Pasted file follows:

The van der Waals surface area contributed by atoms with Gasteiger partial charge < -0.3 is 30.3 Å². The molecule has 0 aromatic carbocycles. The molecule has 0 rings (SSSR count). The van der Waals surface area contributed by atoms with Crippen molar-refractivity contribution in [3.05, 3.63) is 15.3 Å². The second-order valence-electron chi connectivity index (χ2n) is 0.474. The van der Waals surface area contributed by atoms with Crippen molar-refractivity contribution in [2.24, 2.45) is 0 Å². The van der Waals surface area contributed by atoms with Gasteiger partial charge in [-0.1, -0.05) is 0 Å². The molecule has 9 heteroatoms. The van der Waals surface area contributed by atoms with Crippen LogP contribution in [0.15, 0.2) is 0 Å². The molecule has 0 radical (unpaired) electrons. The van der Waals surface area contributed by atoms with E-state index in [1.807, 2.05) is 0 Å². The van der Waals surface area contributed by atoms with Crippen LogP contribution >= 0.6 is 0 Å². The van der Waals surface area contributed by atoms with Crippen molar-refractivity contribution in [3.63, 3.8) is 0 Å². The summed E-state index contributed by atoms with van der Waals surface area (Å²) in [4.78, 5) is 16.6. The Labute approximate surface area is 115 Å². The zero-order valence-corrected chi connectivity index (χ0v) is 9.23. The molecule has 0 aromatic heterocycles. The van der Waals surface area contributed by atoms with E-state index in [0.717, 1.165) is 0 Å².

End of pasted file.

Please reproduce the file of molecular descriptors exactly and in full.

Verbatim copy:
The van der Waals surface area contributed by atoms with Gasteiger partial charge < -0.3 is 30.3 Å². The molecule has 0 aromatic carbocycles. The molecule has 0 rings (SSSR count). The van der Waals surface area contributed by atoms with Crippen molar-refractivity contribution in [3.05, 3.63) is 15.3 Å². The second-order valence-electron chi connectivity index (χ2n) is 0.474. The van der Waals surface area contributed by atoms with Crippen molar-refractivity contribution in [2.24, 2.45) is 0 Å². The van der Waals surface area contributed by atoms with Gasteiger partial charge in [-0.1, -0.05) is 0 Å². The molecule has 9 heteroatoms. The van der Waals surface area contributed by atoms with Crippen LogP contribution in [0.15, 0.2) is 0 Å². The molecule has 0 radical (unpaired) electrons. The van der Waals surface area contributed by atoms with E-state index in [1.807, 2.05) is 0 Å². The van der Waals surface area contributed by atoms with Crippen LogP contribution >= 0.6 is 0 Å². The van der Waals surface area contributed by atoms with Crippen molar-refractivity contribution in [3.63, 3.8) is 0 Å². The summed E-state index contributed by atoms with van der Waals surface area (Å²) in [4.78, 5) is 16.6. The Labute approximate surface area is 115 Å². The zero-order valence-corrected chi connectivity index (χ0v) is 9.23. The molecule has 0 aromatic heterocycles. The van der Waals surface area contributed by atoms with E-state index in [0.717, 1.165) is 0 Å².